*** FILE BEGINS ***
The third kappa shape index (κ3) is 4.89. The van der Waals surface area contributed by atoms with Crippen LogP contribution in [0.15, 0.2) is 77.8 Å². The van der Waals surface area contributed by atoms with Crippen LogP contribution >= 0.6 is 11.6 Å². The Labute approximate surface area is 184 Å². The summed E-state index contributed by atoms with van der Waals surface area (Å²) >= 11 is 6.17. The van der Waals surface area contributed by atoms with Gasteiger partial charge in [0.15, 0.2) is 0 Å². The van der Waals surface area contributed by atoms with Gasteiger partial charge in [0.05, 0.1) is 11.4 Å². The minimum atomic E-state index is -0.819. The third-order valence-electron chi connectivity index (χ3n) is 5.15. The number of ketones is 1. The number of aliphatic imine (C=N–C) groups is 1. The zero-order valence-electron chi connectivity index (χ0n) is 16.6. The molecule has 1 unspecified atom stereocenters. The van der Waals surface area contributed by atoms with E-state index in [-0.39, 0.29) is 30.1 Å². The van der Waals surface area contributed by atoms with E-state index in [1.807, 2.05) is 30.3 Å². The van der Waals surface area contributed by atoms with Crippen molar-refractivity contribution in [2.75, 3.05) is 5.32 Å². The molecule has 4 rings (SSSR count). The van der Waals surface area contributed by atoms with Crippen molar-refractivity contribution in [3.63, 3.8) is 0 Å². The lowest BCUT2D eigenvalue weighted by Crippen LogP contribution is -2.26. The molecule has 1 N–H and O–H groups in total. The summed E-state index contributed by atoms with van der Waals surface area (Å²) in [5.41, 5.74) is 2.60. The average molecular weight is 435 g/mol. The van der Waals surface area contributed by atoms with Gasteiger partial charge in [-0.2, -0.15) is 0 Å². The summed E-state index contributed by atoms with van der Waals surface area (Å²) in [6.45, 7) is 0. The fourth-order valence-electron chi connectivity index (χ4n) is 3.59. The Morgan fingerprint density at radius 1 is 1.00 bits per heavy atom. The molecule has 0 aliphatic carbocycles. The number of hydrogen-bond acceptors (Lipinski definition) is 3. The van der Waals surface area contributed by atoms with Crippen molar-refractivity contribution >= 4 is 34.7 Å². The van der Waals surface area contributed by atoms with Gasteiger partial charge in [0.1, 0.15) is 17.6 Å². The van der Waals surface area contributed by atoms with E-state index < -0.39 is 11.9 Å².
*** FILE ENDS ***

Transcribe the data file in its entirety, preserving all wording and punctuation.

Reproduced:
The third kappa shape index (κ3) is 4.89. The van der Waals surface area contributed by atoms with Crippen LogP contribution in [0.15, 0.2) is 77.8 Å². The van der Waals surface area contributed by atoms with Crippen LogP contribution >= 0.6 is 11.6 Å². The Labute approximate surface area is 184 Å². The summed E-state index contributed by atoms with van der Waals surface area (Å²) >= 11 is 6.17. The van der Waals surface area contributed by atoms with Gasteiger partial charge in [0.15, 0.2) is 0 Å². The van der Waals surface area contributed by atoms with Gasteiger partial charge in [0.05, 0.1) is 11.4 Å². The minimum atomic E-state index is -0.819. The third-order valence-electron chi connectivity index (χ3n) is 5.15. The number of ketones is 1. The number of aliphatic imine (C=N–C) groups is 1. The zero-order valence-electron chi connectivity index (χ0n) is 16.6. The molecule has 1 unspecified atom stereocenters. The van der Waals surface area contributed by atoms with E-state index in [-0.39, 0.29) is 30.1 Å². The van der Waals surface area contributed by atoms with E-state index in [1.807, 2.05) is 30.3 Å². The van der Waals surface area contributed by atoms with Crippen molar-refractivity contribution in [2.75, 3.05) is 5.32 Å². The molecule has 4 rings (SSSR count). The van der Waals surface area contributed by atoms with Crippen molar-refractivity contribution in [3.63, 3.8) is 0 Å². The lowest BCUT2D eigenvalue weighted by Crippen LogP contribution is -2.26. The molecule has 1 N–H and O–H groups in total. The summed E-state index contributed by atoms with van der Waals surface area (Å²) in [5.41, 5.74) is 2.60. The average molecular weight is 435 g/mol. The van der Waals surface area contributed by atoms with Gasteiger partial charge in [-0.2, -0.15) is 0 Å². The summed E-state index contributed by atoms with van der Waals surface area (Å²) in [6.45, 7) is 0. The fourth-order valence-electron chi connectivity index (χ4n) is 3.59. The Morgan fingerprint density at radius 1 is 1.00 bits per heavy atom. The molecule has 0 aliphatic carbocycles. The number of hydrogen-bond acceptors (Lipinski definition) is 3. The van der Waals surface area contributed by atoms with Crippen molar-refractivity contribution >= 4 is 34.7 Å². The van der Waals surface area contributed by atoms with Gasteiger partial charge in [0.1, 0.15) is 17.6 Å². The van der Waals surface area contributed by atoms with E-state index < -0.39 is 11.9 Å².